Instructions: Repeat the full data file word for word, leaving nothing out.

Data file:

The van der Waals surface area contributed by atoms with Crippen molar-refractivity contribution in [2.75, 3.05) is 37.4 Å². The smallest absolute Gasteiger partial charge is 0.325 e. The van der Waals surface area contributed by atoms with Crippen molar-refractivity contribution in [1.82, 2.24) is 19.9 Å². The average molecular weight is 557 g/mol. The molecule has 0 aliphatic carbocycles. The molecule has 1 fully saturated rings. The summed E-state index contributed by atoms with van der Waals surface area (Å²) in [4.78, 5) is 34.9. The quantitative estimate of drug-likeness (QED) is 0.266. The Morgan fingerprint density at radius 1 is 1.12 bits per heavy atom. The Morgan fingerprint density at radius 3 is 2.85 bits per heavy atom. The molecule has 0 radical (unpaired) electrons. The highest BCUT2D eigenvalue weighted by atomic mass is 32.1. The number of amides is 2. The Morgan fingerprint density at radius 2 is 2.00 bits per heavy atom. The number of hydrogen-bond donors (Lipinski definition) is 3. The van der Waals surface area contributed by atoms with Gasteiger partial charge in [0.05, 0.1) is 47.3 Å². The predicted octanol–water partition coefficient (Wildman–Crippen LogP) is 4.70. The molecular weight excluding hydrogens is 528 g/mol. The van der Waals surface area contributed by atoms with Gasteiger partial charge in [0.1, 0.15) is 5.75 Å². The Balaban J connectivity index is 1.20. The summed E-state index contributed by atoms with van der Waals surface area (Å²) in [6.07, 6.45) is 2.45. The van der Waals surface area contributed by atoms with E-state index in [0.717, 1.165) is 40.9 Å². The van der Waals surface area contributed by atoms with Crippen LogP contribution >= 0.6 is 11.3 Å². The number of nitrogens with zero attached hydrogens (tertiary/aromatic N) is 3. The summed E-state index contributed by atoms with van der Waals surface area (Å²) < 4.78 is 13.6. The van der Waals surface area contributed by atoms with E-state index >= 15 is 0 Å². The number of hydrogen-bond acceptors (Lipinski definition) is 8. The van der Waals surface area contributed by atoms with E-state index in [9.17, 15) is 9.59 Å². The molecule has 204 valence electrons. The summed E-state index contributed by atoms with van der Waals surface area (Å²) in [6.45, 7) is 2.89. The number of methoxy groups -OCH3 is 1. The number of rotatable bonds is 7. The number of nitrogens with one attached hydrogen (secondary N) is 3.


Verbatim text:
The van der Waals surface area contributed by atoms with Crippen molar-refractivity contribution in [2.75, 3.05) is 37.4 Å². The smallest absolute Gasteiger partial charge is 0.325 e. The van der Waals surface area contributed by atoms with Crippen molar-refractivity contribution in [1.82, 2.24) is 19.9 Å². The average molecular weight is 557 g/mol. The molecule has 0 aliphatic carbocycles. The molecule has 1 fully saturated rings. The summed E-state index contributed by atoms with van der Waals surface area (Å²) in [4.78, 5) is 34.9. The quantitative estimate of drug-likeness (QED) is 0.266. The Morgan fingerprint density at radius 1 is 1.12 bits per heavy atom. The Morgan fingerprint density at radius 3 is 2.85 bits per heavy atom. The molecule has 0 radical (unpaired) electrons. The highest BCUT2D eigenvalue weighted by atomic mass is 32.1. The number of amides is 2. The Morgan fingerprint density at radius 2 is 2.00 bits per heavy atom. The number of hydrogen-bond donors (Lipinski definition) is 3. The van der Waals surface area contributed by atoms with Gasteiger partial charge in [0.05, 0.1) is 47.3 Å². The predicted octanol–water partition coefficient (Wildman–Crippen LogP) is 4.70. The molecular weight excluding hydrogens is 528 g/mol. The van der Waals surface area contributed by atoms with Gasteiger partial charge in [0.1, 0.15) is 5.75 Å². The Balaban J connectivity index is 1.20. The summed E-state index contributed by atoms with van der Waals surface area (Å²) in [6.07, 6.45) is 2.45. The van der Waals surface area contributed by atoms with E-state index in [0.717, 1.165) is 40.9 Å². The van der Waals surface area contributed by atoms with Crippen LogP contribution >= 0.6 is 11.3 Å². The number of nitrogens with zero attached hydrogens (tertiary/aromatic N) is 3. The summed E-state index contributed by atoms with van der Waals surface area (Å²) < 4.78 is 13.6. The van der Waals surface area contributed by atoms with E-state index >= 15 is 0 Å². The number of hydrogen-bond acceptors (Lipinski definition) is 8. The van der Waals surface area contributed by atoms with E-state index in [9.17, 15) is 9.59 Å². The molecule has 204 valence electrons. The summed E-state index contributed by atoms with van der Waals surface area (Å²) in [6.45, 7) is 2.89. The number of methoxy groups -OCH3 is 1. The number of rotatable bonds is 7. The number of nitrogens with one attached hydrogen (secondary N) is 3.